Melbourne – Daniil Medvedev said he had “zero confidence” when he trailed Felix Auger-Aliassime by two sets in their Australian Open quarterfinal on Wednesday before somehow finding a way to claim victory in a classic at Rod Laver Arena.
The 25-year-old world No. 2 looked like he was running out of ideas as he was being outplayed by Auger-Aliassime.
But after snatching the third set on a tiebreak, he benefited from the closure of the roof to change the momentum of the match and win 6-7 (4-7), 3-6 7-6 (7-2), 7-5, 6-4.
It means he still has a chance of winning a second successive Grand Slam after claiming his first by beating Novak Djokovic in last year’s U.S. Open final.
“I had zero confidence after the two sets,” Medvedev, who saved a match point in the fourth set, told reporters. “He was playing insane, like better than I have ever seen him play, at least against me or in practice.
“I have never seen him play like this. It was unreal. And I didn’t show exactly my best level. Was missing just a little bit too much. Yeah, so third set I had zero confidence in myself and in the outcome of the match. I just tried to fight.”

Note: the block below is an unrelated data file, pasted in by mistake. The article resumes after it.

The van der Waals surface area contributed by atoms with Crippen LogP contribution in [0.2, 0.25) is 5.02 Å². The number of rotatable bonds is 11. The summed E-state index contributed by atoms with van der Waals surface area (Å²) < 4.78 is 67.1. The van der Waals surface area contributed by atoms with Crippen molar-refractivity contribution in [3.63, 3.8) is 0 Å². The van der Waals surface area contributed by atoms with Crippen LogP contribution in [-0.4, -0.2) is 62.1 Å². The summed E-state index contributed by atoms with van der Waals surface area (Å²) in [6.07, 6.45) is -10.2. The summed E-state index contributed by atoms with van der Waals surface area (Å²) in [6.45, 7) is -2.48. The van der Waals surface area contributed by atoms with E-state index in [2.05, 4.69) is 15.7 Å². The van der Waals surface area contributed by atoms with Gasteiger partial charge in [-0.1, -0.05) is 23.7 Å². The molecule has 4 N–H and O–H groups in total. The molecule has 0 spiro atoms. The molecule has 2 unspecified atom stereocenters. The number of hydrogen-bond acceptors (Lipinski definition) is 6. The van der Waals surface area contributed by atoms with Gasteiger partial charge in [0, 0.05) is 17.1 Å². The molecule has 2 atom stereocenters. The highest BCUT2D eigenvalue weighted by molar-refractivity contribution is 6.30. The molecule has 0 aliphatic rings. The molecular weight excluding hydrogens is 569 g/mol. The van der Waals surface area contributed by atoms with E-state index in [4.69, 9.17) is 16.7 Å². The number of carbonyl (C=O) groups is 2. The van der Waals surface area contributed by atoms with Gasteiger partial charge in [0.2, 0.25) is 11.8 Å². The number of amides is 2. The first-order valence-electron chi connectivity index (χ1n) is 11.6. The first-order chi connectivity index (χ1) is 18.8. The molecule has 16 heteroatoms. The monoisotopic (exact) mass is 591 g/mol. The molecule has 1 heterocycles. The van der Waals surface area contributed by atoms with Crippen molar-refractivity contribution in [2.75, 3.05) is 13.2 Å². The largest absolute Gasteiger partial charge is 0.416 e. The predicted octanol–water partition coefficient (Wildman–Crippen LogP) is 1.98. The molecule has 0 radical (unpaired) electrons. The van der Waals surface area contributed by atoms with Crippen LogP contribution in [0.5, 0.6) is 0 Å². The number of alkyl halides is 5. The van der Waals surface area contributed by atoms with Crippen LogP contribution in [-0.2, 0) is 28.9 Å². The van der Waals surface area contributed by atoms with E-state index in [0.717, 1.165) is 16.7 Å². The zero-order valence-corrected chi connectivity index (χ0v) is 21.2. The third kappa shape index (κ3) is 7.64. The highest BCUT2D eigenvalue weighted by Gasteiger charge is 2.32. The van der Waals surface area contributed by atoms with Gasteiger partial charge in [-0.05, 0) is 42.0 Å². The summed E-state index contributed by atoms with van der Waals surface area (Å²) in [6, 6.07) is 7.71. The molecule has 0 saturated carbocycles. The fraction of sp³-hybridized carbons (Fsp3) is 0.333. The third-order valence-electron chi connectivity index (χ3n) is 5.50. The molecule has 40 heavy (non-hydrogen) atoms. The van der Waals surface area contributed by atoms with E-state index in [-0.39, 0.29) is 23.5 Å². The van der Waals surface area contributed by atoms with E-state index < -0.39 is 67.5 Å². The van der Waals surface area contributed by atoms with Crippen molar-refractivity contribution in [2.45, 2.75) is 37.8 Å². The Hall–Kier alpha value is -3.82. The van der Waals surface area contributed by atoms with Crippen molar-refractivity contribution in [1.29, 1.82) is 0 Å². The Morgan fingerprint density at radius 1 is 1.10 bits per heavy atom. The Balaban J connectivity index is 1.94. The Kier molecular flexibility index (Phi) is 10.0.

Medvedev said he summoned Djokovic’s warrior spirit to help him turn the match around — eliciting boos from the crowd.
Djokovic was deported on the eve of the tournament after having his visa canceled after a long-running saga over a COVID-19 exemption.
“I’ve played more times with Novak, like when I started to be good, Rafa (Nadal) and Roger (Federer) got a little bit injured from time to time so I had more matches with Novak,” Medvedev said. “Some matches I watched him win in Grand Slams, being two sets down with (Stefanos) Tsitsipas and (Lorenzo) Musetti in Roland Garros.
“And I was there between the sets, I was like, ‘what would the best players in the world do?’ Which I’m part of, but still young and very far in Grand Slam titles.
“As soon as I was down a little bit, I was like: Just be like Novak. Show him that you are better. It won’t work every time, because again, he had a match point.
“But this time it worked.”
In a time of both misinformation and too much information, quality journalism is more crucial than ever.
By subscribing, you can help us get the story right.